Posted by: joshrduncan | August 24, 2009

2009-07-25 Lincoln, Cameron, Democrat and Bross

Mount Lincoln, Cameron, Democrat and Bross

This was a big day… four 14ers in one day.  This is one of the few locations in Colorado where it’s feasible to summit this many peaks in a single day of hiking.  For me, this day also meant four Fat Tires above 14,000 feet in a single day.  I knew it was going to be an interesting and long day as I planned for the climb.  However, I was stoked to cross four peaks off the list in one day almost doubling what I had completed previously.

Cameron_FT

Lincoln_FT_BW

Democrat_FTBross_FTFor this climb, I stayed at my friends Ken and Christina’s cabin, creatively named “Cutty Cabin”.  Their cabin is located right outside of Alma along Hoosier Pass and minutes away from the several trailheads leading to the top.  Cutty Cabin has a great view of Lincoln and Bross from its porch.  It was nice to know that for the first time I didn’t have to wake up during the early hours of the morning to drive a few hours to the trailhead.  The night before climbing the three of us sat on their porch admiring the peaks and discussing our plan of attack for the following morning.  I work with Ken and he, I and Jason from our office brew beer as a side hobby so we enjoyed partaking in our own brew while we sat there.

Our plan for the day was to start at the Quartzville Creek Trailhead and to arrive there around 7:00 a.m.  From there, we would summit the four peaks in the following order; Lincoln, Cameron, Democrat, and Bross.  The downside of this route was we had to pass the saddle between Democrat and Cameron twice.  Therefore, we would have to summit Cameron twice and there was no way to avoid it before heading to Bross.  Most people start on the backside of Mount Bross at the Kite Lake Trailhead so they can avoid this traverse twice.   Christina only planned to climb the eastern three (Lincoln, Cameron, and Bross), which she could see from the cabin while Ken and I planned for all four.  I was also concerned about the weather because the reports on Friday indicated a high chance of rain.  I said a little prayer for decent weather the day before… that prayer would later be very useful.

The morning started at around 6:00 a.m.  It was very casual and a nice change of pace.  We had coffee and breakfast at the cabin and left around 6:45 a.m. for the trailhead.  We had a problem finding the poorly marked trailhead.  We utilized a topographic map to find the approximate location but never found a sign identifying the trailhead.  In fact, all we found was a single vehicle parked in a flat area so we parked next to it and began hiking a little after 7:00.

The CrossThe ascent to the base of Mt. Lincoln was steady and followed an old mining dirt road.  There were several neat locations along this path.  At one point I saw an old cross remnant of the mining operations that once occurred on these mountains.  I was captivated by this symbol and it was a prominent feature because it was the only object that stood above the ground.  The landscape lacked any trees and the vegetation hugged the earth due to its limited growing period and lack of oxygen.  You couldn’t pass by the cross without observing it.  Further up the trail we had to veer off the old dirt road because it went onto private property and we respected the signs.  I took some great pictures of both of these features.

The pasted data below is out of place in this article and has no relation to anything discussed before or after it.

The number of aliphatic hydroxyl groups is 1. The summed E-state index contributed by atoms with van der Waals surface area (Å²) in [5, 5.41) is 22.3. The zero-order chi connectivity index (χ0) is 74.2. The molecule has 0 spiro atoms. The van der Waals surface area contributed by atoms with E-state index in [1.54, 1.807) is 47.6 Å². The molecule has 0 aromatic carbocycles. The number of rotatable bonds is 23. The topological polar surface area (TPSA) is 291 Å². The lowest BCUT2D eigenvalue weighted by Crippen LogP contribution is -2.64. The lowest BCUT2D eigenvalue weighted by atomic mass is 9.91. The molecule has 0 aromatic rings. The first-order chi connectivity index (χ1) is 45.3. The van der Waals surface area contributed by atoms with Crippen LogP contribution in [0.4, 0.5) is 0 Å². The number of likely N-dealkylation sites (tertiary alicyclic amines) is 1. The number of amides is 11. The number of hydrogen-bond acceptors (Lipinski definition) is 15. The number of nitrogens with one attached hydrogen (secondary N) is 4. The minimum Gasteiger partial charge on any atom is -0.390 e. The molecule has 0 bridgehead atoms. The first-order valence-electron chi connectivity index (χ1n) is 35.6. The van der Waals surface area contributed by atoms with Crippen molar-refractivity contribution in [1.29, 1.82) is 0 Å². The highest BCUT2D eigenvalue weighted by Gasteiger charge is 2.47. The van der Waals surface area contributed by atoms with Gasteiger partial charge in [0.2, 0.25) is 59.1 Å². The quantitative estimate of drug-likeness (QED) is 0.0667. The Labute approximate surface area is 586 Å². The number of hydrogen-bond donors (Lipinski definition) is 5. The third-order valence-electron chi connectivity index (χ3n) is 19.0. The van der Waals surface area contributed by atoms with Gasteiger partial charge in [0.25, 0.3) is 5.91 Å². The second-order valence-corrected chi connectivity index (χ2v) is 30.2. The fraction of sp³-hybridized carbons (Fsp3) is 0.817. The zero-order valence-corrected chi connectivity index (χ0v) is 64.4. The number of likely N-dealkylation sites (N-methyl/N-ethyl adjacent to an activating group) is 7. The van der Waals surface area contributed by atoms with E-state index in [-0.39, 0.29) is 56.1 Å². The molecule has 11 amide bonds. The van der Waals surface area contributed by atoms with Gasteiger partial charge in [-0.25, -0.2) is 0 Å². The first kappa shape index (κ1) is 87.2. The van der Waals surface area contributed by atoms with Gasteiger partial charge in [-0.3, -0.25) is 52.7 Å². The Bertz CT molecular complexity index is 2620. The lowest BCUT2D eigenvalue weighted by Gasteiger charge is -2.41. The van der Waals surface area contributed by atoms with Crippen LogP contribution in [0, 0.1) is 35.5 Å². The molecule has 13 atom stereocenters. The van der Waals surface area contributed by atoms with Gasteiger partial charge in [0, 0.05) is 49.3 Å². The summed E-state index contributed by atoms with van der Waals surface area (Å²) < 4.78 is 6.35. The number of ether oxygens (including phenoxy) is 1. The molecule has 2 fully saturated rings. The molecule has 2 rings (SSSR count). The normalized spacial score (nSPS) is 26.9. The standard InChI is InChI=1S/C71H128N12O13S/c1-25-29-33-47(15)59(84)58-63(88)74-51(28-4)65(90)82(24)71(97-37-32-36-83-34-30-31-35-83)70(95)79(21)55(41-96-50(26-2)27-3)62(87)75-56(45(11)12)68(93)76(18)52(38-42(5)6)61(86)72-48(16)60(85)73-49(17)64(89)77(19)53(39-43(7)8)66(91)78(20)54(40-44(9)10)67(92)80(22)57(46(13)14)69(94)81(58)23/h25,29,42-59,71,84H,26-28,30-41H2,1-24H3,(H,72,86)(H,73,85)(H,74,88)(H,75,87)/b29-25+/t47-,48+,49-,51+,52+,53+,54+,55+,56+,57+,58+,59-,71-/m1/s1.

The remaining 300 vertical feet to the top of Mount Lincoln was strenuous.  We were on a route that was rarely utilized so there was no defined trail and the face comprised of very loose material.  Although it was demanding, I made it up to the summit first to find it covered with numerous people.  As we approached the summit I couldn’t see the 20 plus people.  I was surprised with how many individuals were on top considering we hadn’t seen anyone on our route.  I assumed the majority of these people had arrived from the Kite Lake Trailhead.  I actually ran into someone I went to high school with on top of Mt. Lincoln… it is a small world.

Shortly after I reached the summit, Ken followed me up and was trailed by Christina.  This was a great moment for me to see both of them make it to the top.  Christina’s knees were hurting but she pushed through the pain to make it up there.  She would fight that pain the rest of the day…she showed her strength and determination.  The three of us enjoyed the view.  This was the best view I had seen on top of all the peaks I had been on.  I could see so many 14ers surrounding me including the Collegiate Peaks, Quandary, Grays, Torreys, Evans and Bierstadt.  The lower mountains surrounding these four peaks were also majestic.  It was a beautiful view.  I cracked open my first Fat Tire of the day and was relieved to reduce the weight of my back pack.

Heading over to Cameron from Lincoln We proceeded to the summit of Mt. Cameron.  This stretch of the route was simple and relatively flat.  The vertical difference between the two peaks is minor, which is why Cameron is not considered an official 14er to the purists.  The peak of Mt. Cameron was a large mound and the top of it was relatively flat.  Although the surface wasn’t ideal, you could play a football game on top of this mountain.  This summit was the center point of all four and you could see people making their way to and from all the different peaks.  I would imagine there were at least 100 hundred people on these mountains.

I proceeded to open my second Fat Tire of the day and indulge in its delightfulness.  From here, Ken and I would proceed to Mount Democrat while Christina waited for us on Mount Cameron.  The hike over to Mt. Democrat was deceiving.  It looked closer than it actually was.  I figured it would take about an hour to hike over to the summit and back.  I was way wrong.